The carrier and bobbin are removed. Place the thread in the carrier with the thread dispensing counterclockwise. Place the thread between the metal pieces (tension). let the carrier hang from your finger and bob it slightly. It should extend one inch. If it doesn't then you can adjust it by turning the small screw slightly until it does what I said. Now, replace this assembly. The top tension you can start at three. The sewing should be an even pull between the upper and lower thread. If the thread knot is in the center of the material it is right. If the knot is under the material then raise the upper tension. If the knot is on the upper material then you should lower the upper tension. The key is to start with the bobbin tension correct and adjust the upper tension until the knot is in the center of the fabric
What you have going on is probably a bobbin problem. The knots are
referred to as birds' nests and happen usually happen when your
bobbin thread gets caught on something in the bobbin area. To be
certain it's a bobbin problem, change your needle. Even if the needle
looks fine, it could be just slightly bent and still look fine to the
naked eye. If that doesn't solve the problem, take the fabric out of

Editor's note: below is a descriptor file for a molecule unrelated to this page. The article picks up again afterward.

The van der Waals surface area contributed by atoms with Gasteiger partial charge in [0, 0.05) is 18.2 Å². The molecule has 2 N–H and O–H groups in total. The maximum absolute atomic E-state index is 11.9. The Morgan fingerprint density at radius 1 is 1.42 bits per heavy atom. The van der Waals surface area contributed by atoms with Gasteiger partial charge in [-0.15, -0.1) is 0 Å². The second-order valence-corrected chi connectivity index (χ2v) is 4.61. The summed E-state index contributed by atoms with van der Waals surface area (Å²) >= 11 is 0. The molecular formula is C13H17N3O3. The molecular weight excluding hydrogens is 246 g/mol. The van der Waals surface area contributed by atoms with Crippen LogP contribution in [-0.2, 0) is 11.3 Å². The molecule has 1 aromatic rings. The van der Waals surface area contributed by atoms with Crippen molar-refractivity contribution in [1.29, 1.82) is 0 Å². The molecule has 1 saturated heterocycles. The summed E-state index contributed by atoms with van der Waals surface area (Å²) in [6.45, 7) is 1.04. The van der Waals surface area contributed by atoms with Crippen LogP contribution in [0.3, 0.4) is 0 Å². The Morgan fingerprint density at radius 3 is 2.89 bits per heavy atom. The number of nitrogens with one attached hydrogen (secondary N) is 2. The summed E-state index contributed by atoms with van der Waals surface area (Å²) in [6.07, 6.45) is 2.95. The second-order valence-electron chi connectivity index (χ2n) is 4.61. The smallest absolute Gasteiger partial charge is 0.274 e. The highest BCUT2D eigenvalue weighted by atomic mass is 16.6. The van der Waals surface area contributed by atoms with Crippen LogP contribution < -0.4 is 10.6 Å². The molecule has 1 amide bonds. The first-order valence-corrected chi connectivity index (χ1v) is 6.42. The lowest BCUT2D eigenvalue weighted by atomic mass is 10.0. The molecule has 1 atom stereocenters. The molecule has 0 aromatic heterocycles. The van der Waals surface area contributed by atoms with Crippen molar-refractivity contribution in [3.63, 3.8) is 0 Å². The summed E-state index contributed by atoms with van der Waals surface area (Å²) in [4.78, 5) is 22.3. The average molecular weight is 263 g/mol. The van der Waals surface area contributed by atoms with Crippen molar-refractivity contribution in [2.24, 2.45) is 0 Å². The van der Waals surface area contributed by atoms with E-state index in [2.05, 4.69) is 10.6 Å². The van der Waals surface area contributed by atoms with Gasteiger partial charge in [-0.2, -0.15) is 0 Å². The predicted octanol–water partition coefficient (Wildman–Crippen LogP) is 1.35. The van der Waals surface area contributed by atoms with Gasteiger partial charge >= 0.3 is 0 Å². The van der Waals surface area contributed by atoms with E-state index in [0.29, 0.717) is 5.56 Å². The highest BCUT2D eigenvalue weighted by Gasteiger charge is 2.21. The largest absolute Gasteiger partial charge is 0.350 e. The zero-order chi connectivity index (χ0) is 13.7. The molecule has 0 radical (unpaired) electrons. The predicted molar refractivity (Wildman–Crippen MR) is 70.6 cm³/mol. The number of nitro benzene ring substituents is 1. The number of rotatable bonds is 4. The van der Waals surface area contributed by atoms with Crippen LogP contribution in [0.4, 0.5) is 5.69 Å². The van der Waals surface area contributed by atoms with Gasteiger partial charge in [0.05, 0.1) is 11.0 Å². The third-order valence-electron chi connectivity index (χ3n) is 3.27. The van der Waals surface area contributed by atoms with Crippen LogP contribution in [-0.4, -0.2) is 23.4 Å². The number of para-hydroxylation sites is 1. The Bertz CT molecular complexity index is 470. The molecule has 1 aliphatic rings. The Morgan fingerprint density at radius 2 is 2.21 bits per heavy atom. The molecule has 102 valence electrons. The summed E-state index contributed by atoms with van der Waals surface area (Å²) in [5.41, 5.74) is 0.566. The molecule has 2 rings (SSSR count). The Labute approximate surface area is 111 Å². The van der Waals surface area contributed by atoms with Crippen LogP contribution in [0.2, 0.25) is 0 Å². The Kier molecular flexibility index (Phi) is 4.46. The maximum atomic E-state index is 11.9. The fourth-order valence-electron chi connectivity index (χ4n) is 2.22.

the sewing machine and turn the machine wheel by hand. Watch what
happens thru the plastic window in the bobbin area, or if you don't
have a plastic window leave the bobbin covering off. Is the thread
catching somewhere and causing a bunch of thread to gather in the
bobbin area? Be very careful when investigating in the bobbin
casing/area-it's easy to chip things in there! Often times, a piece
of something falls in there and can be pulled out with tweezers. Just
as often, the bobbin casing is slightly tilted and needs to be
straightened or has a chip in it and needs to be replaced. You can
normally get a replacement on eBay, searching with your machine model
number. Also, check out SewVacUSA. If you need help replacing
the bobbin casing (it's easy, you just need to be careful), or if
these solutions don't work, leave me a comment. I check back daily,
so I'll get back to you within 24 hours normally. Leave me as much
detail as possible and I'll do everything I can to help you!
Are you sure you have the bobbin the right way round in the holder....when you look at the bobbin and tug the thread, the bobbin should move clockwise.